P ( x g / GCS ) P ( x g / GCR )
Combining the probabilities of all genes in the classifier (under the “naïve” assumption of independence) gives the total odds:

P ( GCS ) P ( GCR ) = g P ( x g / GCS ) P ( x g / GCR )
The attributes, namely AvDiff values or fold changes, were divided into two categories (low, high) by choosing a threshold value that optimally separates phenotypes in the training set for each gene. The probability, P(x|C), was taken as the fraction of training cases of phenotype C with attribute value x. To avoid singularities due to probabilities of zero, a Laplace estimator was used, i.e., an additional case of each phenotype was added to each attribute category.

The genes used for phenotype prediction were selected by their power to separate between the phenotypes using the average of

P ( x g / GCS ) P ( x g / GCR )
over training cases with phenotypes GC-S and GC-R, respectively, as gene score. The n genes with the highest total score (i.e., sum of scores for phenotype GC-S and GC-R) were used in the classifier. As attributes, the fold change value between baseline and cytokine induction was used. To avoid spurious fold change values, only genes with AvgDiff values >70 for baseline and cytokine induction for all individuals were considered.

Reagents. The cDNA Hu95 gene microarray chips and analysis system, including scanner and computer analysis software, were purchased from Affymetrix, Calif. The RPM-1640 medium was obtained from Gibco BRL (Gaithersburg, Md.). IL-1β and TNFα were obtained from R&D Systems (Minneapolis, Minn.). DEX was purchased from Sigma (St Louis, Mo.).

Results

Characteristics of patients. The patients enrolled were randomly selected from the available family clusters, which included 1185 patients, of whom over 500 were using inhaled glucocorticoids. Of the 54 patients recruited for the study, 28 were assigned to cohort-1, one-half of whom were determined to have GC-R asthma and one-half GC-sensitive asthma. The additional 26 GC-R patients were designated to cohort-2. The mean maintenance dose of inhaled glucocorticoids in the GC-R group was ˜2,000 mg/day (range 1,500-3,000). In contrast, the GC-S patients required only intermittent or low-dose therapy (≦500 mg/day of Fluticasone or equivalent drug) of inhaled GC. Demographic information, lung function and methacholine challenge values together with atopy status are presented in Table 3. It should be noted that while the argument could be made that the asthma severity level was higher in the GC-R group, the lung function tests results were not measurably different between the two groups. Interestingly, as shown in Table 3, the ratio of males/females and the atopy status were notably lower in the GC-R group, whereas the mean age was higher. Moreover, all GC-S and 45% of the GC-R patients were skin test positive to one or more aeroallergens. However, no differences were observed in the ratio of T cells, B cells and monocytes between the two groups.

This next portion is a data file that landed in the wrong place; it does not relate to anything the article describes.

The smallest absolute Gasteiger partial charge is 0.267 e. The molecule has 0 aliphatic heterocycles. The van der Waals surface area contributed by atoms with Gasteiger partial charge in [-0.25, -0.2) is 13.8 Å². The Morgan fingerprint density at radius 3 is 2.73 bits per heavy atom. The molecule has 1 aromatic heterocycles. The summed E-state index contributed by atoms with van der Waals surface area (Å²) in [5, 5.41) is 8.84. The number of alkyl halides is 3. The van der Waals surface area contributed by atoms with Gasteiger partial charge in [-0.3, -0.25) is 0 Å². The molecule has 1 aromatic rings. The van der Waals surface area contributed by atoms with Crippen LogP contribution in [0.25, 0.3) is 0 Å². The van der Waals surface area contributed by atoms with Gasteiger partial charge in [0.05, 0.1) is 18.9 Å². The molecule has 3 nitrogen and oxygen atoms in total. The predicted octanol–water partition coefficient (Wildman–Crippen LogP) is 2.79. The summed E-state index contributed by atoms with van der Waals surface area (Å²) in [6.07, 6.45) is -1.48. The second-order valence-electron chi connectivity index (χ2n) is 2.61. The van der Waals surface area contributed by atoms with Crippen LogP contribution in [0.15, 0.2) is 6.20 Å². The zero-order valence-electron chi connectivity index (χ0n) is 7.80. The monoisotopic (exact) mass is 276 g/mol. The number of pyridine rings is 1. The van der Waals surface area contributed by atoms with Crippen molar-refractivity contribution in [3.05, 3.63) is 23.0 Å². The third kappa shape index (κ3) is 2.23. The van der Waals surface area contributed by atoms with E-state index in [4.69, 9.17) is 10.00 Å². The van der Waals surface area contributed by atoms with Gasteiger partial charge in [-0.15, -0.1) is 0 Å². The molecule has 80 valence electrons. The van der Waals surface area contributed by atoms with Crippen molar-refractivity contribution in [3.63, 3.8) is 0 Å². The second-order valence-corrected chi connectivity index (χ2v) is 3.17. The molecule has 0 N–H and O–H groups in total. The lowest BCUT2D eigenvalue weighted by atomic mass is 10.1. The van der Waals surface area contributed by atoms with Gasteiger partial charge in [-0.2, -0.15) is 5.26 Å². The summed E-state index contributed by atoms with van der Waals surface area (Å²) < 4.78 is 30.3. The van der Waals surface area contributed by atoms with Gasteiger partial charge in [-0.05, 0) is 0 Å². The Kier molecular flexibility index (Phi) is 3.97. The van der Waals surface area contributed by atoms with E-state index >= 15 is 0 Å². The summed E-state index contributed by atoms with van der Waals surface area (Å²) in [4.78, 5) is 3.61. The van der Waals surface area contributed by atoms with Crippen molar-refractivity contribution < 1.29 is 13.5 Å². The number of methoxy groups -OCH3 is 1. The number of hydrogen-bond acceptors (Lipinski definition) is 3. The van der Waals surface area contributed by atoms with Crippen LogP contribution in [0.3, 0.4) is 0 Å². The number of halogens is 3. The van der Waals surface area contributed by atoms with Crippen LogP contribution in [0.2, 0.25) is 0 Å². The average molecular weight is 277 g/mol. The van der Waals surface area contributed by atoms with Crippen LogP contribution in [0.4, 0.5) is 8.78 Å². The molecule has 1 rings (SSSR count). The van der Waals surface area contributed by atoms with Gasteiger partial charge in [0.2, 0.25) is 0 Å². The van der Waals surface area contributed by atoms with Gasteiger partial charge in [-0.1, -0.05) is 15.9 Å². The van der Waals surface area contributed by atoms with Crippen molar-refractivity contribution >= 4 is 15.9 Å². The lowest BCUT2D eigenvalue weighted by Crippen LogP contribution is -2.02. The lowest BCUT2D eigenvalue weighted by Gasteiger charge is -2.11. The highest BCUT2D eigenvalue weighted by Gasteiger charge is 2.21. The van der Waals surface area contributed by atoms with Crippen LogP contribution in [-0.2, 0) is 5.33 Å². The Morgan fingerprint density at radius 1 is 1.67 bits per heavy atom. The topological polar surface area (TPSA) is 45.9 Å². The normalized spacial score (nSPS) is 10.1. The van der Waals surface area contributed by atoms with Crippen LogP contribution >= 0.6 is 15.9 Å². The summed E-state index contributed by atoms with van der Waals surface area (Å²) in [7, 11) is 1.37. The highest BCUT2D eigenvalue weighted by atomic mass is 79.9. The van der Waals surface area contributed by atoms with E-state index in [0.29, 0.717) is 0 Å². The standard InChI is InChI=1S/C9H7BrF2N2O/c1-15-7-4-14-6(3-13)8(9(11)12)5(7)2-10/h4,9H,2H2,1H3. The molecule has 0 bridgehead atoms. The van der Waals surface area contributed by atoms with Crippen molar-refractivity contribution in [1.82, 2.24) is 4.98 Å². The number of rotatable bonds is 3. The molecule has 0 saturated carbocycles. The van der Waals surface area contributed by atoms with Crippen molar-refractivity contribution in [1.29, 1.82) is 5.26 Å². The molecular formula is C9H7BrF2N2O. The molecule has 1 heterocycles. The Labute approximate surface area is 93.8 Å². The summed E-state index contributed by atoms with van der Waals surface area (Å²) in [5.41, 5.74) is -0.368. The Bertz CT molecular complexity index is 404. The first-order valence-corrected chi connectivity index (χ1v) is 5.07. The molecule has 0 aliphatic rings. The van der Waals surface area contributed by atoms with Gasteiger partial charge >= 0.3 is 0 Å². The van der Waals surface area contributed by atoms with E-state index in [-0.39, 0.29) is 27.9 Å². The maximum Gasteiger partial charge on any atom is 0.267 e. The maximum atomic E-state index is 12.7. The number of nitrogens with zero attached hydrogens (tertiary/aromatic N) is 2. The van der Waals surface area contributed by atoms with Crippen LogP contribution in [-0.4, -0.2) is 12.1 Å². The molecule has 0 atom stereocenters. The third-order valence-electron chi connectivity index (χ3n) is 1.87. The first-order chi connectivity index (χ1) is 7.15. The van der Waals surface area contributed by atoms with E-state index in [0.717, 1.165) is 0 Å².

Performance of the Bayesian classifier with gene score selected genes. This study examined whether GC-R asthmatic patients can be identified by specific gene expression profiles in white blood cells, which are different from those obtained in patients who are GC-responders, using a naïve Bayesian classifier. The classifier was trained to select genes that best predicted between the GC-R and GC-S patient groups using all genes from the Affymetrix 12,600 Hu95 gene chip that were defined as being present (8000 genes present) and had an AvgDiff expression values >70. The latter requirement reduced the total number of genes to 5,800. Thus, the classifier was trained on 5,800 genes with the goal of identifying genes that demonstrated differences between the two groups in either their AvgDiff or fold change expression values at baseline (BL) or in response to cytokine or GC treatment. Fold change mRNA expression values in response to cytokine treatment of 50 genes distinguished the two patient groups of 14 GC-R and 14 GC-S patients with 82% accuracy. Neither baseline expression values nor fold change expression in response to GC improved the classifier's ability to discriminate between the two patient groups. The prediction of the drug response phenotype was done by the “leave-one-out cross validation” (LOOCV) method, wherein each training case is left out in turn and predicted by a classifier trained on the remaining 27 training cases only. The percentage of the left-out training cases that were predicted correctly is then taken as an estimate of the classifier's accuracy for previously unseen cases. As shown in FIG. 1, 12 of the 14 GC-S and 11 of the 14 GC-R patients are correctly predicted. Moreover, when the classifier was trained on all 54 patients, it's predictive accuracy of determining the correct GC-response phenotype using the LOOCV method was essentially unchanged or 81% (FIG. 2).

Since these 50 genes discriminated between the drug response phenotypes with high accuracy, they may potentially have stronger power to predict the drug response phenotype for individuals within the group itself. Thus, the ability of these genes to predict the drug response phenotype of a separate cohort of patients that was not used to train the classifier was examined. As shown in FIG. 3, the predictive accuracy obtained when the classifier was trained on the 14 GC-S and 26 GC-R patients in cohort 2, and then used to predict for the 14 GC-R patients in cohort 1 improved to 86%, wherein 12 out of 14 GC-R patients were predicted correctly. Collectively, these results demonstrate that by almost doubling the sample size used to train the classifier the predictive accuracy of these 50 genes to predict the same GC-R and GC-S patients increased from 82% (FIG. 1) to 86% (FIG. 3), whereas the overall accuracy of the classifier to predict gene expression profiles when all 54 patients were used in the training set (i.e., over 2 million data points) was essentially unchanged or 81% (FIG. 2).